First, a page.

Blanks and replicate samples were included in both methods of analysis for quality control. The replicate samples showed a coefficient of variation of the root mean square error (CVRMSE) of <0.05 for all metals measured, except for As concentrations in the aqua regia extracts, which had a CVRMSE of 0.11. Analysis of a select number of samples (both bed sediment and floodplain core) at both laboratories showed that the concentrations as measured by both methods correlated very well (r = 0.998 for As; 0.952 for Cd; 0.890 for Se; and 0.906 for Zn). The concentrations for As and Zn from aqua regia digestion are generally slightly (up to 10%) higher than from sequential extraction. The total Se concentrations from the sequential extraction were about a factor of two lower than from the aqua regia digestion. The total Cd concentrations from the sequential extraction were more than a factor of two higher than from the aqua regia digestion. Therefore, we excluded the Cd concentrations from sequential extraction from further analysis.
Results and discussion
The baseline parameter values (including R2 and standard error) based on the lowest quantile regression analysis of the cores are listed in Table 2 (see Table 3 for observed values). Figure 2 shows As, Cd, Se and Zn residual concentrations in the two dated sediment cores of the Horsefly floodplain upstream and downstream of the Black Creek alluvial fan. About 95 years ago, As concentrations peaked at more than twice the baseline concentration downstream of the Black Creek with no observable parallel peak in the upstream core; concentrations downstream have since decreased steadily over time. The increase in As concentrations at the time of mining is in agreement with the elevated values associated with the source material from the Black Creek mine site (site BC 2, Table 4). Both cores exhibit elevated levels of Cd, Se and Zn during the past 50–70 years compared to the established baselines. In the case of Se and Zn, the residual concentrations for the cores downstream of the Black Creek confluence exceed those for the upstream cores. For Cd, the concentrations in the upstream core generally exceed those for the downstream core, although concentrations for the uppermost sediment (i.e. present-day) are basically the same.
The residual concentrations of As, Cd, Se and Zn in stream-bed sediment are depicted (Fig. 3) relative to the distance to sample sites downstream of the Black Creek mine (mine samples are also included). Elevated concentrations of As are observed at the mine and the Black Creek; whereas along the Horsefly River, the As concentrations are close to the baseline value. Cd, Se and Zn levels are generally higher in the stream-bed sediment of the Horsefly River than in the mine source material and Black Creek sediment.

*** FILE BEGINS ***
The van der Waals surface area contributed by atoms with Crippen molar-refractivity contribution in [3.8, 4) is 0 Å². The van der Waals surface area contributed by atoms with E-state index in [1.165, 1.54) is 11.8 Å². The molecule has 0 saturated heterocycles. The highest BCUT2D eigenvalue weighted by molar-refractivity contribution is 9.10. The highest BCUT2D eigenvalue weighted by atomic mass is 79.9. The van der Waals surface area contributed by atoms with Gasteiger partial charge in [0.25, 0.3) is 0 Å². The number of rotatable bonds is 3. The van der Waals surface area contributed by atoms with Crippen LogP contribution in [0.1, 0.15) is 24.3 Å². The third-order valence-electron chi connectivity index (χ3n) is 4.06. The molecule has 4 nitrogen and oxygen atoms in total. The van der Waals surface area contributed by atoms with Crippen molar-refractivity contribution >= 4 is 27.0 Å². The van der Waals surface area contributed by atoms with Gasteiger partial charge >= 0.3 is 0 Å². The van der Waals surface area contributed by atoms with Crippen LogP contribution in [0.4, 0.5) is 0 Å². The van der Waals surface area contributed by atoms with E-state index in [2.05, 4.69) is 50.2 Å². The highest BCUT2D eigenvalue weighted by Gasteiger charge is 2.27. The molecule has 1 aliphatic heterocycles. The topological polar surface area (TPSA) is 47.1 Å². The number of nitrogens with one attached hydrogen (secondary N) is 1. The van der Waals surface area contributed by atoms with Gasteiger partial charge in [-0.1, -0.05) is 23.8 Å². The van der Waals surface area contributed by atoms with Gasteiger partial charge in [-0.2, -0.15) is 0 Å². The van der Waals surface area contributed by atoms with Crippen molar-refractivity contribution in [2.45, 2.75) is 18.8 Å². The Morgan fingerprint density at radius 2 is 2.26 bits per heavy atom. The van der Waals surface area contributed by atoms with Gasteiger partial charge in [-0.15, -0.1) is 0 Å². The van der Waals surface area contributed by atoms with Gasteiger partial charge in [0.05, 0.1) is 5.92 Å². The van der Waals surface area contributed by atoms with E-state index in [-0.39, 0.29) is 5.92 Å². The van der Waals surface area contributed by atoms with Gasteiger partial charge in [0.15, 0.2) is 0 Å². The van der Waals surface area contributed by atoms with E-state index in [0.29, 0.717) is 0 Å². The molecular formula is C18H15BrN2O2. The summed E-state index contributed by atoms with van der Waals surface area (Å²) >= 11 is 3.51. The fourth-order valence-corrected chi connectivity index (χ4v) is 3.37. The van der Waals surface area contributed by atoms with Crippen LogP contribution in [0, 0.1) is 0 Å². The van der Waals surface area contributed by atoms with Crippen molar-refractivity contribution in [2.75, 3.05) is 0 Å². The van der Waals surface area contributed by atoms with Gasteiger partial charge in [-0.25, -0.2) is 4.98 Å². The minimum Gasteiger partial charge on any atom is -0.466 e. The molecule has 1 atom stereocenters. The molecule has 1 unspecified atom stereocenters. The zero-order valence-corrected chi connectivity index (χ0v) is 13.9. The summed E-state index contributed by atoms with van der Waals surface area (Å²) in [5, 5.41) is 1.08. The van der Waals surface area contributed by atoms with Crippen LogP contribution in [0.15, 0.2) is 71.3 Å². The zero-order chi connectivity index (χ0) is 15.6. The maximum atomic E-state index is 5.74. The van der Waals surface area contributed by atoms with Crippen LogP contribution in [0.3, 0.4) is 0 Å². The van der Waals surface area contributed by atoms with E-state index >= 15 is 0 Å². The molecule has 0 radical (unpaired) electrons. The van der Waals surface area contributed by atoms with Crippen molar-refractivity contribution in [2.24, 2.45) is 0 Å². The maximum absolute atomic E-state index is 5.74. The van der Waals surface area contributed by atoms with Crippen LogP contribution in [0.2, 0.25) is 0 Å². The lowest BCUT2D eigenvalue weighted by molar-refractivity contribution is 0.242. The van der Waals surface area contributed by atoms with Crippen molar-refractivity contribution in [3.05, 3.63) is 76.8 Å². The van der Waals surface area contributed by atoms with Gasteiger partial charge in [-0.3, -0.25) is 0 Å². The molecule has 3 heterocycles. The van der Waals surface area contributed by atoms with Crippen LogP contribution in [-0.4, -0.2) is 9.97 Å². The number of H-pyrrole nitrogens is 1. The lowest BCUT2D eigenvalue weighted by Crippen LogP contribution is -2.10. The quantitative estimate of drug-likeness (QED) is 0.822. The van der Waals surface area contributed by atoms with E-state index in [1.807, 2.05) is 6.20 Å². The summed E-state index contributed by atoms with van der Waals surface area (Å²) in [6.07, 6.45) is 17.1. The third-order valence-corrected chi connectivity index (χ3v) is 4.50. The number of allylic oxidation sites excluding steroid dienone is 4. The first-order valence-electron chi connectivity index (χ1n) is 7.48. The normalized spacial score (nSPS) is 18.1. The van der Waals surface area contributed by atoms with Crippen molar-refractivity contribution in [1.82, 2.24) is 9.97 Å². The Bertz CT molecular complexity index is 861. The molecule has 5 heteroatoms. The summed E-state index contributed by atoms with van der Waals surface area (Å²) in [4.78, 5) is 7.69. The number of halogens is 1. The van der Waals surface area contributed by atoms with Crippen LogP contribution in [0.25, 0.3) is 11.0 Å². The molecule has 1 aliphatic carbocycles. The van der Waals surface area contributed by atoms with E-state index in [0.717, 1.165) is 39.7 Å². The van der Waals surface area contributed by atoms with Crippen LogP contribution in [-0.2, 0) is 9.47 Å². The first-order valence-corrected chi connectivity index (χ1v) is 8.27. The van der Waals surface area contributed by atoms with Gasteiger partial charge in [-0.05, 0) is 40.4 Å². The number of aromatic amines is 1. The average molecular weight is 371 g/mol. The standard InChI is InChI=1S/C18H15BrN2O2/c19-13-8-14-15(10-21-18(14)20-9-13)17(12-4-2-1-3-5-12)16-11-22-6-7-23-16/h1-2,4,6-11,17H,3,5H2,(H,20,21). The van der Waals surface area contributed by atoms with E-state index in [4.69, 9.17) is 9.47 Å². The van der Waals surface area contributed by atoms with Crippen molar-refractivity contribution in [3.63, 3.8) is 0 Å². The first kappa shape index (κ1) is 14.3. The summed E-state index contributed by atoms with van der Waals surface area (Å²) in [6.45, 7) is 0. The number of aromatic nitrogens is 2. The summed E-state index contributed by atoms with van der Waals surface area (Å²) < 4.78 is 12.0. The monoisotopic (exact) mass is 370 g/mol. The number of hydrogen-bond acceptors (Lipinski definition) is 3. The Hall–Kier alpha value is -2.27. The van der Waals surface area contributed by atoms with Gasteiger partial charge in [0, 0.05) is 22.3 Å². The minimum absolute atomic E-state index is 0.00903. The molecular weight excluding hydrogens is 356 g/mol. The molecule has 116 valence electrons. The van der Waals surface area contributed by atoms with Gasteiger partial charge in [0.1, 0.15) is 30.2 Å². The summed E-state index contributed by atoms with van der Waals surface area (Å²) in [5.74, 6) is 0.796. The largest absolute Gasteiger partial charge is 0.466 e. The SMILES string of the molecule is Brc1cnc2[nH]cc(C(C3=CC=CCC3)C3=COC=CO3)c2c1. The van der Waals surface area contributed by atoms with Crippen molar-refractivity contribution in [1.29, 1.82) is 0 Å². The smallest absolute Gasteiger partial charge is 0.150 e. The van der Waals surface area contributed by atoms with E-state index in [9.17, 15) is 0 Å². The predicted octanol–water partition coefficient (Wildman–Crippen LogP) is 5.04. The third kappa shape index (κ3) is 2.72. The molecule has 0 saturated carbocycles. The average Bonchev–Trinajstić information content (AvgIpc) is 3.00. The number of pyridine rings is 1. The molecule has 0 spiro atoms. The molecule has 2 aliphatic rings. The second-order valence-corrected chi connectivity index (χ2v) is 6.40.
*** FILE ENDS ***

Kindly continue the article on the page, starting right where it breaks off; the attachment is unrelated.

The elevated As levels measured in the downstream core during the period of historically recorded mining activities, and the relatively high concentrations in source materials compared to contemporary sediment, suggests that the flood-plain received substantial inputs of sediments derived from the Black Creek mine during the initial years of mine operation. The low current residual Cd, Se and Zn levels in the bed sediment of Black Creek and in the mine source sediment and the absence of higher residual concentrations of these three metals during the initial years of mine operation indicate that the elevated concentrations in present-day samples from the Horsefly River and floodplain core sediments are probably unrelated to potential effects of the abandoned Black Creek mine. High Cd, Se and Zn levels in the core upstream of Black Creek suggest that exposed sediments at mines upriver are still releasing heavy metals into nearby surface waters.
Figure 4 shows the speciation of the metals in the channel bed sediments of Black Creek and the Horsefly River. The majority of As was measured in the residual fraction and in general 5–10% in the Fe/Mn oxide fraction. In the samples where the Se was above the detection limit, the majority of Se was found in the oxidizable (sulfide and organic) fraction. This can be attributed to the fact that Se can substitute for S and has an affinity for metal sulfides (Drever, 1997; Luoma and Rainbow, 2008). Zn was in all four geochemical phases, although the largest amount was in the residual fraction.
As the majority of As and Zn concentrations were measured in the residual step of sequential extraction and the Se concentrations in the sulfide/organic fraction, it implies that these metals are currently not mobile. This could potentially lead to secondary diffusion, but only when environmental conditions change drastically (e.g. redox potential, pH, adsorption properties) (Luoma and Rainbow, 2008; van der Perk, 2013).